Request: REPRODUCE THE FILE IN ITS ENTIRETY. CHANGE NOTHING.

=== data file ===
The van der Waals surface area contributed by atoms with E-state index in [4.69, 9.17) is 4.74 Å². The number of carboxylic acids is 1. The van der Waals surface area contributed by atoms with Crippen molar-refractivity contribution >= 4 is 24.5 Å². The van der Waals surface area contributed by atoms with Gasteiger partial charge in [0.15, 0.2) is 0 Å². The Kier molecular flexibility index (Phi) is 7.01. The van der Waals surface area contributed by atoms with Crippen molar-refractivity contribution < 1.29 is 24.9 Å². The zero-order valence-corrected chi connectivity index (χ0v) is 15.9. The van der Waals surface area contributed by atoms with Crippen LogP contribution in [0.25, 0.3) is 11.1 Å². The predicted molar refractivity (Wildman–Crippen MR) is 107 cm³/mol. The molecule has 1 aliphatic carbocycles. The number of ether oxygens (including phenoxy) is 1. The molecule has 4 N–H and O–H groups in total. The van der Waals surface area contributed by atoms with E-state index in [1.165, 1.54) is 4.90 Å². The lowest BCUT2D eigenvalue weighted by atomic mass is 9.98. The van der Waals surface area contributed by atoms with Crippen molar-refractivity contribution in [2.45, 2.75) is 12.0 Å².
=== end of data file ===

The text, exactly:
The van der Waals surface area contributed by atoms with E-state index in [4.69, 9.17) is 4.74 Å². The number of carboxylic acids is 1. The van der Waals surface area contributed by atoms with Crippen molar-refractivity contribution >= 4 is 24.5 Å². The van der Waals surface area contributed by atoms with Gasteiger partial charge in [0.15, 0.2) is 0 Å². The Kier molecular flexibility index (Phi) is 7.01. The van der Waals surface area contributed by atoms with Crippen molar-refractivity contribution < 1.29 is 24.9 Å². The zero-order valence-corrected chi connectivity index (χ0v) is 15.9. The van der Waals surface area contributed by atoms with Crippen LogP contribution in [0.25, 0.3) is 11.1 Å². The predicted molar refractivity (Wildman–Crippen MR) is 107 cm³/mol. The molecule has 1 aliphatic carbocycles. The number of ether oxygens (including phenoxy) is 1. The molecule has 4 N–H and O–H groups in total. The van der Waals surface area contributed by atoms with E-state index in [1.165, 1.54) is 4.90 Å². The lowest BCUT2D eigenvalue weighted by atomic mass is 9.98. The van der Waals surface area contributed by atoms with Crippen molar-refractivity contribution in [2.45, 2.75) is 12.0 Å².